Billboard Latin Music Conference: How Univision Leverages Its Massive Reach to Push Artists

Evan Harrison, EVP of content & entertainment, Univision Radio (left) and Jose Valle, president, Univision Radio during the 2013 Billboard Latin Music Conference (Arnold Turner)

Giving one of the last talks of the Billboard Latin Music Conference's first full day, Jose Valle, president of Univision Radio, made the promise that his lecture would be both brief and bold. The charismatic head of the immense chain of Spanish language radio stations held true to his promise; joined by Evan Harrison, executive vice president of content and entertainment for Univision, the two gave a presentation that was concise and striking in its frank outlining of Univision’s shortcomings.

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Easily one of the most self-effacing talks of the day, Valle spoke with sincerity about Univision’s previous stumbles, stating that his company was cloistered and had a closed-off vision previously. That’s all in the past now, according to Valle, because Univision has adopted a “one for all,” philosophy, working with all its platforms -- not just radio and television stations, but cable networks, television events, and digital assets -- to achieve a common goal.

Harrison explained how the “one for all” concept worked in a wave-based metaphor. The longhaired blond executive stating that he “loves to find a way to bring surfing into his presentations.”

The first wave was the idea of the company’s evolution and its ability to tie in all of Univision’s platforms in a simplified manner. Univision streamlined its main website, and added an interactive component. On the new site, fans are given more access to the artists played on Univision’s networks and also have the ability to listen to the more work from said musical talent. The company also created a radio app, making it easier for its 50 radio stations to stay connected. According to Harrison, over 1.6-million people have downloaded the app to date.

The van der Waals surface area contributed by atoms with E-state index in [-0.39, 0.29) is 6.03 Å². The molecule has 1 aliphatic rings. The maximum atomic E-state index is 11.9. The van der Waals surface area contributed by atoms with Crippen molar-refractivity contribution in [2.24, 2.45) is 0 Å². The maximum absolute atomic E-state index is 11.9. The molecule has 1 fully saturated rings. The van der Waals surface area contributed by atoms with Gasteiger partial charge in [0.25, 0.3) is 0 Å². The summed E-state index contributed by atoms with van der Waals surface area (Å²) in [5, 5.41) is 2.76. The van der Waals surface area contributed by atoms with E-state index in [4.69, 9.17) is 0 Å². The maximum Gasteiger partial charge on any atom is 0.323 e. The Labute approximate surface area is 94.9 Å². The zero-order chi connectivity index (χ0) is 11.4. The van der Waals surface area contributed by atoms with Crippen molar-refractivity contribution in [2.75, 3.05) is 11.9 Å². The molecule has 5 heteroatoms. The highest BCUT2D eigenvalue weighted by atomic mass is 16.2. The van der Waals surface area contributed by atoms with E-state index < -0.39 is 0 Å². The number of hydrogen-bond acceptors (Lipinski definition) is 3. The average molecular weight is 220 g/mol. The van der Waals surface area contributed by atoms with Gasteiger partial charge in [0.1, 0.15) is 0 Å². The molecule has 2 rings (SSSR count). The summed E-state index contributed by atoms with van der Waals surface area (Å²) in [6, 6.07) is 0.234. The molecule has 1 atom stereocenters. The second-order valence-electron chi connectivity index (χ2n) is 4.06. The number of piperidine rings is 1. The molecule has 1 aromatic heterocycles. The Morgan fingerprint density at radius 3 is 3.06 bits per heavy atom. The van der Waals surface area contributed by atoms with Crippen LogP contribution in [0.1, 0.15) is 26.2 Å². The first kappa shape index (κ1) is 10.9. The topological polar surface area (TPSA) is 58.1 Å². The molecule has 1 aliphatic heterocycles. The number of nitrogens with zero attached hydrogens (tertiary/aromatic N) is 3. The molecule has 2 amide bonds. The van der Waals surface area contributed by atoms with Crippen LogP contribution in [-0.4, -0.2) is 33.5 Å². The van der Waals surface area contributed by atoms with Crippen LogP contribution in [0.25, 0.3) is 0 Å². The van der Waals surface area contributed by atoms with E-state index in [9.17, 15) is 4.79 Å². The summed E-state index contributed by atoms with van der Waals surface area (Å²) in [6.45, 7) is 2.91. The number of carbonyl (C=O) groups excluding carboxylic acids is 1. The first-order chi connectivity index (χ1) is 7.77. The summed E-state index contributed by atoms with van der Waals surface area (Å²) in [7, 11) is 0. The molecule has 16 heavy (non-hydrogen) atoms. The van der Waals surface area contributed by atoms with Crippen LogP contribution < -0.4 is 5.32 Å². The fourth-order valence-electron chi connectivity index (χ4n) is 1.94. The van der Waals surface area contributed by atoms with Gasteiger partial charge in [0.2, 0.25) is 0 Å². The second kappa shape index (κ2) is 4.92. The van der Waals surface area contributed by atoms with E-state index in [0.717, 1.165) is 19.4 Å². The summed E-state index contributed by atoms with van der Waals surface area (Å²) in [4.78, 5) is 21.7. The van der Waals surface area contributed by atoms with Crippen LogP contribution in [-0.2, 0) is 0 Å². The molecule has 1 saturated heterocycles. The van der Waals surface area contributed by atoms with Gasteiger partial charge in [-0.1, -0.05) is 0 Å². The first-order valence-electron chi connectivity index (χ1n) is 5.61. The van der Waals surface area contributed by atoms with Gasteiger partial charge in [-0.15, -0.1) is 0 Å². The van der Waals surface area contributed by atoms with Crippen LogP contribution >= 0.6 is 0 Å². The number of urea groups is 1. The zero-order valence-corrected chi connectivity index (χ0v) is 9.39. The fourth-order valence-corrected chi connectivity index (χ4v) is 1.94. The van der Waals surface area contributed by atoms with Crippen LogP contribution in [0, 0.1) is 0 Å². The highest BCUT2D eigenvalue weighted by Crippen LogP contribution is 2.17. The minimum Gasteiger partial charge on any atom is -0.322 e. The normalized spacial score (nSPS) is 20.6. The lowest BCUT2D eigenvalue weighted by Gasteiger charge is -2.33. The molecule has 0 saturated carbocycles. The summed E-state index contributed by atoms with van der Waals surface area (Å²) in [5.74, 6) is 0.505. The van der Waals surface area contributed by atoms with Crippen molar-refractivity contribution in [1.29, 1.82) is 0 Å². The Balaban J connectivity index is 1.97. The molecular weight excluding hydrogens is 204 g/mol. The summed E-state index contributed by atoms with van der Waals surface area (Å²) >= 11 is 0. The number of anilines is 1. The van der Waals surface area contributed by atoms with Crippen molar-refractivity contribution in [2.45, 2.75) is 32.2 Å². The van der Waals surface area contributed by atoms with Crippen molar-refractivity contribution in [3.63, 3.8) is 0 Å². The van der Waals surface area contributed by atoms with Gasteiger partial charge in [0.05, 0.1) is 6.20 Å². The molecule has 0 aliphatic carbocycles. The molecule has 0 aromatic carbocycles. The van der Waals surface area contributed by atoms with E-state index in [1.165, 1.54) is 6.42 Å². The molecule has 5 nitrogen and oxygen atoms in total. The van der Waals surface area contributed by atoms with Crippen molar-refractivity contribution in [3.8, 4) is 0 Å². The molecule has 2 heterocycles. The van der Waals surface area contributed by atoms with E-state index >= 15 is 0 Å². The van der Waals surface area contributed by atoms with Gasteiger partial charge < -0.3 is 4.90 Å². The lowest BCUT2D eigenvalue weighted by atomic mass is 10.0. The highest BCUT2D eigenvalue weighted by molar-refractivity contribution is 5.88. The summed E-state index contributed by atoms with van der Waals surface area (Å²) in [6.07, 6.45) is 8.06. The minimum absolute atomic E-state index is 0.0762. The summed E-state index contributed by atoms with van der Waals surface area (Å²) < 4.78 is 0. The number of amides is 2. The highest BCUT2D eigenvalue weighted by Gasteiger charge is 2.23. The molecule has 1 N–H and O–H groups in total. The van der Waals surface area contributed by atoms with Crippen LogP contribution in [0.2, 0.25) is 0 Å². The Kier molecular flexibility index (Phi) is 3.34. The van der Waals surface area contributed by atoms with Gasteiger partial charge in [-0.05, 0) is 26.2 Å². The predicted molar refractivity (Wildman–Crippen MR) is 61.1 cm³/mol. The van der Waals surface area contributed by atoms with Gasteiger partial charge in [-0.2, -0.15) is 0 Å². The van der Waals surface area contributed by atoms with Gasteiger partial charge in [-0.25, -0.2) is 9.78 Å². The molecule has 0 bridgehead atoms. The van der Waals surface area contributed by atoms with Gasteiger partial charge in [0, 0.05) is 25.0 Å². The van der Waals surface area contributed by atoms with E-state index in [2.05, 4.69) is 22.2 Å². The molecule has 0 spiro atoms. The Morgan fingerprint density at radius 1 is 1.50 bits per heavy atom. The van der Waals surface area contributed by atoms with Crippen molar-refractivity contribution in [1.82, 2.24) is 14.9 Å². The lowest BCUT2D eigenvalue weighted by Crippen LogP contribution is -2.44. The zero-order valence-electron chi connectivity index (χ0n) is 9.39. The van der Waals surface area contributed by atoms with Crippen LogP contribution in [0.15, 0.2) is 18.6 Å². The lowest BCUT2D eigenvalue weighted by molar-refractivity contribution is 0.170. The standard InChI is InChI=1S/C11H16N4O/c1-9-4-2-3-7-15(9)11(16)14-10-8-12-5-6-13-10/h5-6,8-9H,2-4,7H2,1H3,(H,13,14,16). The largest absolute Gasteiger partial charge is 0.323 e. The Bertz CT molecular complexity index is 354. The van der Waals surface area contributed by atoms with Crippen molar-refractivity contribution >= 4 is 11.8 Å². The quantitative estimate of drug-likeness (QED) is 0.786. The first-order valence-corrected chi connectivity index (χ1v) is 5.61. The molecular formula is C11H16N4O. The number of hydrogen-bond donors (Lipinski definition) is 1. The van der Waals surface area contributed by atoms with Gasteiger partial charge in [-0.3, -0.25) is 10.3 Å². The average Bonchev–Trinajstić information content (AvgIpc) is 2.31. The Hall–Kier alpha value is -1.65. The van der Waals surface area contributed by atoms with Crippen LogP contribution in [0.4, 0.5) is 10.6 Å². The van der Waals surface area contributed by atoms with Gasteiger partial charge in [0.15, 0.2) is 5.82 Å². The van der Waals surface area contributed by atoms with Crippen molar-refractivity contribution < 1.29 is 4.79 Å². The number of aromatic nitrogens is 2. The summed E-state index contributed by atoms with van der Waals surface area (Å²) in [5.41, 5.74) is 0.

Wave two consists of utilizing all of the company’s strengths to make an event of any new music coming out. He cited what the company did for one of Carlos Vives’ newest songs, premiering it on 13 chosen stations, featuring it on its morning network program “Despierta America,” directing local TV news affiliates to tease in and out of newscasts with it, and blasting it out via its wide social media reach as well.

Wave three consists of a new music service specifically for Hispanic America called Uforia. An upgrade on its previous smartphone app, Uforia is a culmination of the multiple Univision platforms. Uforia expands the content accessible to the audience, going from 13 to 25 genres, and gives users the chance to curate their content.

Uforia, which will launch this summer, also gives users the chance to create their own radio stations and share their likes on social media.

“We are making a shift in our content and our policy,” stated Valle. With Uforia, Univision is putting out “its entire tamale,” said Harrison. “We are using the digital opportunity to reach the global market.” 

“Our future is bright,” added Valle.

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